REPUBLIC OF THE PHILIPPINES, plaintiff-appellant, vs. EMILIO G. GUANZON, defendant-appellee.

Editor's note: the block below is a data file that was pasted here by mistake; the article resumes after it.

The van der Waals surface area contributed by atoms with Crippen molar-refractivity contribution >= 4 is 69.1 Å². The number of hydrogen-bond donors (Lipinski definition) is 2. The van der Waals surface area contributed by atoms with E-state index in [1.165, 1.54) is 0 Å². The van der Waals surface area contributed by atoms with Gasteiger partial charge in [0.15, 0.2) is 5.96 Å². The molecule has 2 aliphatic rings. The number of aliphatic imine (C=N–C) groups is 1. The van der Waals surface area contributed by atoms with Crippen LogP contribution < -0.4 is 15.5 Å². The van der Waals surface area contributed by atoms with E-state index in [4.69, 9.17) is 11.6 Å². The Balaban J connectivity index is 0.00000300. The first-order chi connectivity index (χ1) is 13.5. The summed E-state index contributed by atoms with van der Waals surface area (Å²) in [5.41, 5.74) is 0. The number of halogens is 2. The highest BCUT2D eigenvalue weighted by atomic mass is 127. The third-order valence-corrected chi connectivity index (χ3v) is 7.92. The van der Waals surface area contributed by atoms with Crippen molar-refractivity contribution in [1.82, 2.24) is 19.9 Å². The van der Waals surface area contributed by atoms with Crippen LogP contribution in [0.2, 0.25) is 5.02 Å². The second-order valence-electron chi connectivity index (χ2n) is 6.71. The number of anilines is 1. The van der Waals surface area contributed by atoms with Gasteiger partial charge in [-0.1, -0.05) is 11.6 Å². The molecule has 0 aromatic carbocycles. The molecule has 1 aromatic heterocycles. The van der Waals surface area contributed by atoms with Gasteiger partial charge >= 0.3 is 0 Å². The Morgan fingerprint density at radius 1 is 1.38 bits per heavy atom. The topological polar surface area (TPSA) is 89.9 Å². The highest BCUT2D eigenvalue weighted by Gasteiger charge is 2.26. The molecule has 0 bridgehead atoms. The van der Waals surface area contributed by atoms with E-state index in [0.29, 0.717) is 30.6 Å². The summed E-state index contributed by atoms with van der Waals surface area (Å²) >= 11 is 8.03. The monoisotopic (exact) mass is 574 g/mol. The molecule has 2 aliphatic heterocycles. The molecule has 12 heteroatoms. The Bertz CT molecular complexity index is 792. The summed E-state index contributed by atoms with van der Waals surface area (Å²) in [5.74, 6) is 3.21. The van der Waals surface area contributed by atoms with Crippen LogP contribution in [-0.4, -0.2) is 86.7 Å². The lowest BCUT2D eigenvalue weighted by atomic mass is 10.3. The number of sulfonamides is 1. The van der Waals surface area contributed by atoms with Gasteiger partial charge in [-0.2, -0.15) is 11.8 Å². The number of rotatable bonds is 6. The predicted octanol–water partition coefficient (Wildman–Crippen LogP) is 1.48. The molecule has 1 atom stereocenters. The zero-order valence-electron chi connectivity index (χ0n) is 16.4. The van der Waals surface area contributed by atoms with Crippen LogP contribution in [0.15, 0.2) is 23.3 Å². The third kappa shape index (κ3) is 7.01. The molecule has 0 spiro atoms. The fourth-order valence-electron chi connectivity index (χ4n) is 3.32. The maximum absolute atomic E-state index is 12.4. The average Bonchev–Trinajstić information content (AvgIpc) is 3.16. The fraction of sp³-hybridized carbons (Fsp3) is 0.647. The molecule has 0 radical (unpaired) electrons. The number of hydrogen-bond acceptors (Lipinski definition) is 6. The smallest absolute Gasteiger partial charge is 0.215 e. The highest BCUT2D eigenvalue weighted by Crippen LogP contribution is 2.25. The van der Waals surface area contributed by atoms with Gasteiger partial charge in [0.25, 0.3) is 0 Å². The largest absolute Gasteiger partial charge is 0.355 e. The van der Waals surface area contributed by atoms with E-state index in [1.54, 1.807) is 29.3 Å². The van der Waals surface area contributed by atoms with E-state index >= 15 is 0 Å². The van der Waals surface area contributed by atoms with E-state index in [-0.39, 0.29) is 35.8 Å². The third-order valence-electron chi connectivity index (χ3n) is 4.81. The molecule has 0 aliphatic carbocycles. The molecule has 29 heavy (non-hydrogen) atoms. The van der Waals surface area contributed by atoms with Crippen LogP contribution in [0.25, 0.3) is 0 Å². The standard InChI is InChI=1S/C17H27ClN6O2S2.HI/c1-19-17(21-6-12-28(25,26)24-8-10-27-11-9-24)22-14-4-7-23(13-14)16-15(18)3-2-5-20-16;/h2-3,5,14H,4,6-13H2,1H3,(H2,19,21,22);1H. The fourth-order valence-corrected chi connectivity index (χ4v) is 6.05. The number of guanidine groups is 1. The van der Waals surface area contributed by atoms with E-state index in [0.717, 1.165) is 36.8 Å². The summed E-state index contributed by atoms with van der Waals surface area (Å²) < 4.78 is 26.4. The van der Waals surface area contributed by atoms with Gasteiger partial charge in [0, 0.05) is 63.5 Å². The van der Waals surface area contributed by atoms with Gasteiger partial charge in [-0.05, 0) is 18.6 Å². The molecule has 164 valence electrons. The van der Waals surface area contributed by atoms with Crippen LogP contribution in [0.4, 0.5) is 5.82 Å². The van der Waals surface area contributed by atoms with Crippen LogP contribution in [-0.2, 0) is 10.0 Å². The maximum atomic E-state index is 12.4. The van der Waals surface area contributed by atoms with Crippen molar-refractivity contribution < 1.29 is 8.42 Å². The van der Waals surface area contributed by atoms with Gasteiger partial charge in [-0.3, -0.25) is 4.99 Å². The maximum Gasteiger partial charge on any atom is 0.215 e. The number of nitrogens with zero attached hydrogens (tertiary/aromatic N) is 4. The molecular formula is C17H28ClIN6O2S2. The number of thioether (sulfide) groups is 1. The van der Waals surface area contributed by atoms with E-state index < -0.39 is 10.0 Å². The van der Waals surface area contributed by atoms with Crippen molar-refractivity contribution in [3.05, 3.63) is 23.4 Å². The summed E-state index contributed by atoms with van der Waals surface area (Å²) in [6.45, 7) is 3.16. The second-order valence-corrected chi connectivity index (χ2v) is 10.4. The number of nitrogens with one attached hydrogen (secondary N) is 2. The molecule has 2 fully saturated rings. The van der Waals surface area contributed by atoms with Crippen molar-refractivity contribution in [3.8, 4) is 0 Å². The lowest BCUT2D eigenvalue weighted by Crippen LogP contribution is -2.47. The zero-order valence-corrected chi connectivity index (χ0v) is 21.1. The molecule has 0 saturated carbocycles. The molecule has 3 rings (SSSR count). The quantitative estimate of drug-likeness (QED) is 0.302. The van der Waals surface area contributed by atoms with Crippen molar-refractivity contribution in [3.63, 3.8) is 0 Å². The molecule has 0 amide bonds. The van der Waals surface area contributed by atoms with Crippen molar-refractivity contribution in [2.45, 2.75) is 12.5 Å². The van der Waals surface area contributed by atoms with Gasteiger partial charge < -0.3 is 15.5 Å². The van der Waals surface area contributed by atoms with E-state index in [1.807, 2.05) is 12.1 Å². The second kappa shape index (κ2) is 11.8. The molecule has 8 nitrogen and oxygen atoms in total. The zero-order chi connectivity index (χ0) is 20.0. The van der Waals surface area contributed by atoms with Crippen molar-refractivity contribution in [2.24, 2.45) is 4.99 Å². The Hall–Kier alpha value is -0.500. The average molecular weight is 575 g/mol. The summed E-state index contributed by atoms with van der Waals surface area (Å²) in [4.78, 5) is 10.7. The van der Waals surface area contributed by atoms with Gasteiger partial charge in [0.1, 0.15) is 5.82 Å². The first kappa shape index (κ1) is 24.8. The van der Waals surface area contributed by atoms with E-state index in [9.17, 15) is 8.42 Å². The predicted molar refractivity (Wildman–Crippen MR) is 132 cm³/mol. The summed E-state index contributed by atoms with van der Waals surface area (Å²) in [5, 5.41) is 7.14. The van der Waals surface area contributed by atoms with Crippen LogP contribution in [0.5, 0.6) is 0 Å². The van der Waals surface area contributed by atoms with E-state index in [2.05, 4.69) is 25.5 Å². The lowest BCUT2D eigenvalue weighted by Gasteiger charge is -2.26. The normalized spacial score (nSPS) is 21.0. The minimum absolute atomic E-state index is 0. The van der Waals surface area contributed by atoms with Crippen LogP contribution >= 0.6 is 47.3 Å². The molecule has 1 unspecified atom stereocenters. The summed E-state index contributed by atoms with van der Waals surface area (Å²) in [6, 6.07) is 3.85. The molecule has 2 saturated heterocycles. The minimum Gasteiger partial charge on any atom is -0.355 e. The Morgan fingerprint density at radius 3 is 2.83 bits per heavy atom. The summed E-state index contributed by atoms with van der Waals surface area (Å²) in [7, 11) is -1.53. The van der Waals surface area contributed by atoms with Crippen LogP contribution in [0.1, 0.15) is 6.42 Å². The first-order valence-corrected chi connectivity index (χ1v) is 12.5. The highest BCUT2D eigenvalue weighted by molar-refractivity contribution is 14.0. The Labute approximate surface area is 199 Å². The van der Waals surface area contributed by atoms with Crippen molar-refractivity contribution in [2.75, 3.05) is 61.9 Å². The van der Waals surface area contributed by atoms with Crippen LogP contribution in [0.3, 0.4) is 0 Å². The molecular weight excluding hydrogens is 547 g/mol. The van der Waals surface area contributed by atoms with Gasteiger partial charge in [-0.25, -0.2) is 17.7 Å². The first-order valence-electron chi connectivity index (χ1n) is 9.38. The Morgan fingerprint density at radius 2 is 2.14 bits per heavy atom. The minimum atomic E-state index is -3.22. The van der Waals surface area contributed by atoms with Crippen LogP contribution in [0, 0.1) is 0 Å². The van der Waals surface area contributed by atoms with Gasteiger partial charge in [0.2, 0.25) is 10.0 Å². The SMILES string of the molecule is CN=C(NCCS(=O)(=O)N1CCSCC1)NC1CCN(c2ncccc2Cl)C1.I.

Facts: On May and June, 1943, the defendant obtained two (2) loans from the former Bank of Taiwan, Ltd., at its offices in Bacolod City, in the total sum of P1,600.00, with interest at the rate of six per centum (6%) per annum. To secure prompt and full payment of the loans, the defendant executed a real estate mortgage. On the two parcels of land covered by Transfer Certificate of Title Nos. 1848 and 1855 of the Register of Deeds of Negros Occidental and a Chattel Mortgage on standing crops ... growing on the same properties. The Bank of Taiwan, Ltd. was the original creditor of the loans thus secured, with defendant, now appellee, executing the mortgages in question, the United States, pursuant to the Trading with the Enemy Act 4 acquired such account, being among the assets of a bank which was a declared national of an enemy country. Under the authority of the Trading with the Enemy Act, as amended, the United States of America vested in the Government of the United States the assets in the Philippines of the Bank of Taiwan, Ltd. Pursuant to the Philippine Property Act of 1946, these assets were subsequently transferred to the Republic of the Philippines under Transfer Agreements dated July 20, 1954 and June 15, 1957. Issue: Whether Philippine Property Act of 1946 has legal effect? Ruling: The Philippine Property Act of 1946, Section 3 thereof provides that "The Trading with the Enemy Act of October 6, 1917 (40 Stat. 411), as amended, shall continue in force in the Philippines after July 4, 1946," To implement the provisions of the act, the President of the United States on July 3, 1946, promulgated Executive Order No. 9747, "continuing the functions of the Alien Property Custodian and the Department of the Treasury in the Philippines." Prior to and preparatory to the approval of said Philippine Property Act of 1946, and agreement was entered into between President Manuel Roxas of the Commonwealth and U.S. Commissioner Paul V. McNutt whereby title to enemy agricultural lands and other properties was to be conveyed by the United States to the Philippines in order to help the rehabilitation of the latter, but that in order to avoid complex legal problems in relation to said enemy properties, the Alien Property Custodian of the United States was to continue operations in the Philippines even after the latter's independence, that he may settle all claims that may exist or arise against the above-mentioned enemy properties, in accordance with the Trading with the Enemy Act of the United States." Such agreement, foreign law can be taken judicial notice of, and therefore be given effect in the Philippines.

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